4. Even plastic pollution can be reused – as a piece of art. Dozens of marine debris artists converged at the conference to showcase their unique way of reaching the public: art. We are supporting this work locally by collecting funky trash for local artist Teresa Espaniola , who hosted a workshop at the conference. Stay tuned for more art projects in our future.
One of the outcomes of the conference is still currently under construction: a Honolulu Strategy for the reduction of marine debris. An international framework for action, this document is taking input from all conference attendees and creating guidelines for future action. With all the energy in the room when Jack Johnson closed out the conference with a live performance of his Reduce Reuse Recycle Song, there is hope that the marine debris community will continue to collaborate for solutions and strive for zero input of plastics to the ocean. There is hope.
As mentioned in yesterday’s blog post about the Ocean Conservancy’s 25-year report, the data extracted from beach cleanups can influence political, industrial and social change. Take a long walk on this beach with me…
GOVERNMENT and POLICY
Cigarette butts have long since been the number one item found by Coastkeeper on San Diego’s beaches. This is the same the world over, and has held its number one spot for the past 25 years. Because of this statistic, garnished from our data collection, this hard evidence was used to support a smoking ban on our beaches and parks which passed in 2006. Our cleanup data allows us to identify problems, track their the source, design solutions and take action by advocating for the solution.
So, what are the sources? Nine out of the top ten items of the past 25 years were disposable consumer items. These items clearly do not belong in the environment. They are threats to local and global eco-systems as they entangle wildlife, infiltrate the food chain and photodegrade into microplastics that can never be cleaned up. We try to eliminate the source of these items, but we as consumers create the demand for them. Fortunately, they are not a necessity. We can easily bring our own bag, bottle or to-go ware; it is simply that we are so comfortable with the convenience of these disposable plastics, we can’t be bothered to remember. In order to help us along, we must influence the supply to lessen the demand, thus eliminating these one-time-use, wasteful items as an option. Policy change in response to single-use plastic has been happening all over the globe to reduce the land waste and hazards to the ocean. This is a solution to eliminate the “source” of marine debris.
- As of 2008, it is illegal to give away single-use plastic bags in China—previously the TOP consumer of single-use plastic bags.
- A 2002 bag levy in Ireland led to usage drop of 90%.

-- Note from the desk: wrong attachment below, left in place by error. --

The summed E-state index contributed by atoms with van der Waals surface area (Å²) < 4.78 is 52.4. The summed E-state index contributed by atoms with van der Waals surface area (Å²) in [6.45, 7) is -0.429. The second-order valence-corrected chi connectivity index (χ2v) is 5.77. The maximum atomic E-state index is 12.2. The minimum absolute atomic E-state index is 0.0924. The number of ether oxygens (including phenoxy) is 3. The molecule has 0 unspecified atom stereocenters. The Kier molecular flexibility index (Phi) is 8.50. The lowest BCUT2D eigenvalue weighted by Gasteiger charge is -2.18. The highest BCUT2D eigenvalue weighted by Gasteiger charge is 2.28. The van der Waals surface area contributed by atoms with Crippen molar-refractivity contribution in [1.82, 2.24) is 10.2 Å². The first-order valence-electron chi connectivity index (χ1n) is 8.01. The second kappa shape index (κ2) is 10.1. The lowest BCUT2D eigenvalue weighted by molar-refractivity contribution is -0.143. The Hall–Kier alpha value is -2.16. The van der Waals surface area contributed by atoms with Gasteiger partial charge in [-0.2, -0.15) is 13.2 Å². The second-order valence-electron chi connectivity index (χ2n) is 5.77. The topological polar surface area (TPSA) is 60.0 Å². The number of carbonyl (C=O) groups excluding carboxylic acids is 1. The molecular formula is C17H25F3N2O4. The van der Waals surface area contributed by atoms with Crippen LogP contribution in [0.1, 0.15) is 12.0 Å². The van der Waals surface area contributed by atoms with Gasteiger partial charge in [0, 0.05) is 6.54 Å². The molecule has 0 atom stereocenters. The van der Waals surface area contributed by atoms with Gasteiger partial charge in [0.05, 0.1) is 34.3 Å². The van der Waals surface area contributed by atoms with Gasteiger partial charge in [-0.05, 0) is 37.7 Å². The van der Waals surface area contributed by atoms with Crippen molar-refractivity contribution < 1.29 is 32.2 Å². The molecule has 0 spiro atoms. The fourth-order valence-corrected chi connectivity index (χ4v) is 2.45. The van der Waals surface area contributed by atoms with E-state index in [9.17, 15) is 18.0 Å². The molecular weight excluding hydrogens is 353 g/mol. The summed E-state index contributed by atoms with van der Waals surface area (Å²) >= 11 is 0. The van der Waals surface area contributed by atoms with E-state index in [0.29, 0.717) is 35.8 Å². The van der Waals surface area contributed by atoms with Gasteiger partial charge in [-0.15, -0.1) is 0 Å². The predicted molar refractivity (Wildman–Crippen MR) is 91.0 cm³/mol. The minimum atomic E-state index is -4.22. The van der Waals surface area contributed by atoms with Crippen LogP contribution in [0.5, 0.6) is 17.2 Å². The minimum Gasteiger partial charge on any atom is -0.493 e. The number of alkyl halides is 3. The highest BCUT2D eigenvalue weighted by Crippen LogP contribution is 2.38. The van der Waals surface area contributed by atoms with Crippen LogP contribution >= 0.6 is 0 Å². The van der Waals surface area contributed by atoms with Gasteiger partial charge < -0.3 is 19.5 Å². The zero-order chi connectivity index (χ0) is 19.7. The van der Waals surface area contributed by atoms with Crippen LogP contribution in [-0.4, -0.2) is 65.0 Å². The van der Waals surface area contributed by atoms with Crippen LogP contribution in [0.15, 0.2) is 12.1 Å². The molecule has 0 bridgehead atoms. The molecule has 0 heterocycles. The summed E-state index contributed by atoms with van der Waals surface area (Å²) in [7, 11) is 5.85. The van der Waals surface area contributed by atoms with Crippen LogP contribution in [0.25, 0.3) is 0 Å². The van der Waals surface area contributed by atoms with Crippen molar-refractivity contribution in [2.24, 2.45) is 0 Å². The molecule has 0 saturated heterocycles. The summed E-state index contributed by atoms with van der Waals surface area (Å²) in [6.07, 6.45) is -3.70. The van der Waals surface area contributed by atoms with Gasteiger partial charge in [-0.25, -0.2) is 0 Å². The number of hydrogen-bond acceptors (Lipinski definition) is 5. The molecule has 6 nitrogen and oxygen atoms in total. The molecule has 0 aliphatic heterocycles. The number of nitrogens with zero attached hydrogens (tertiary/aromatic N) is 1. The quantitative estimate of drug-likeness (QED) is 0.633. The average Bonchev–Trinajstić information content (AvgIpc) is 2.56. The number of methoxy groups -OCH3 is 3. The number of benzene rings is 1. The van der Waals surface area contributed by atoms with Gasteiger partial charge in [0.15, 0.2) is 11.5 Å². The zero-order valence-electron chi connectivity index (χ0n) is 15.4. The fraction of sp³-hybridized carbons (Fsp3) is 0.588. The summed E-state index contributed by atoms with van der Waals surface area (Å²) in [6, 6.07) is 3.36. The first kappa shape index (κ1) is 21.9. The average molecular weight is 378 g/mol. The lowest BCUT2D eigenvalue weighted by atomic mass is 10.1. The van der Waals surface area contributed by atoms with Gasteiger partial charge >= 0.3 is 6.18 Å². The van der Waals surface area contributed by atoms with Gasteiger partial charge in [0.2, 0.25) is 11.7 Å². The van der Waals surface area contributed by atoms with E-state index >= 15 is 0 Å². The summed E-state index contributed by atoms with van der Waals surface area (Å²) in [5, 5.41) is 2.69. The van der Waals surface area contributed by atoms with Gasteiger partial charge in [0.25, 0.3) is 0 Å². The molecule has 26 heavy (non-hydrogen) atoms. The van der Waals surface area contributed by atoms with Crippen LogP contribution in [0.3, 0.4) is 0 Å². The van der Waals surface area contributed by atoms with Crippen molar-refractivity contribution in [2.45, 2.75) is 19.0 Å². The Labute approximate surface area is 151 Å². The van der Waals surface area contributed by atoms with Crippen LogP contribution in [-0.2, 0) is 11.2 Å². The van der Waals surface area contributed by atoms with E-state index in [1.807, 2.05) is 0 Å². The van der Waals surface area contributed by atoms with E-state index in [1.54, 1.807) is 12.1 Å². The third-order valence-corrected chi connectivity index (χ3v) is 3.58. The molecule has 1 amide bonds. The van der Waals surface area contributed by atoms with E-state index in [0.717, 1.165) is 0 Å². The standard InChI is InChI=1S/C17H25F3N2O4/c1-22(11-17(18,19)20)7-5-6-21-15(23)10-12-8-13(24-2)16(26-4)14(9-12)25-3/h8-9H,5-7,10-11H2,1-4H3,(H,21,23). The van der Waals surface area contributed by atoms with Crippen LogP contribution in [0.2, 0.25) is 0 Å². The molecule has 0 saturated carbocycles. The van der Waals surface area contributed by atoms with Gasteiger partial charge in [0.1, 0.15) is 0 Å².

- Washington, D.C., implemented a 5 cent bag fee and a saw usage drop significantly from 22.5 million bags in 2009 to 3 million bags in 2010.
- Italy became the first country to outright BAN the single-use plastic bag on January 1, 2011.
- San Francisco was the first U.S. city to ban the single-use plastic bag in 2007.
- In 1990, Virginia volunteers picked up 30 pounds of balloons; by 1991 a law was passed to prohibit mass balloon releases.
Another way to track the source even further back is by working directly with the industries that manufacture these items. Decreasing landfill space in Europe sparked a trendy tactic called Extended Producer Responsibility (EPR), designed to promote the integration of environmental costs associated with goods throughout their life cycles into the market price of the products. Basically necessitating that the manufacturer covers the costs of recycling or proper disposal, and makes sure it happens.
Innovative Industry changes we have seen:
- Coca Cola created a 30% plant-based soda bottle in 2009.
- Pepsi launched their 100% plant-based soda bottle in March.
- Electrolux is making vacuum cleaners out of photo-degraded plastic bits from the Eastern Pacific Gyre.
- Nike gave their 2010 World Cup soccer teams jerseys made from 100% recycled polyester. They collected 13 million plastic bottles from Japanese and Taiwanese landfills, melted to produce yarn, converted to fabric for about 8 bottles per shirt.
- Jack Johnson displaced 55,000 plastic water bottles on his 2010 US summer tour by providing water stations with filtered water.
Locally, businesses can get involved in being a part of the solution and data collection effort by sponsoring a beach cleanup through Coastkeeper. In April, Earth Month, seven of our 11 cleanups are with local organizations or corporations (Pepsi, Peregrine Semiconductors, Cox Communications, Starwood Hotels & Resorts, Source 44, 31st Annual Symposium on Sea Turtle Biology and Conservation, as well as partnering on an event with Whole Foods.
All marine initiatives depend on residents who understand why the ocean needs to be protected and preserved in order to build the connection and motivation for how. The Ocean Conservancy’s report is a wonderful resource to help inform communities and it is available to be shared. Coastkeeper makes cutting edge ocean and water-related information readily available both online as well as through our quarterly Signs of the Tide outreach events. Fortunately, because of our data from inland and coastal beach cleanups, coupled with the geographically broad data supplied by the International Coastal Cleanup Day, our approach to tackling marine debris has become much more sophisticated. As long as the volunteers keep coming to help collect this essential data, we can continue protecting and preserving our waterways.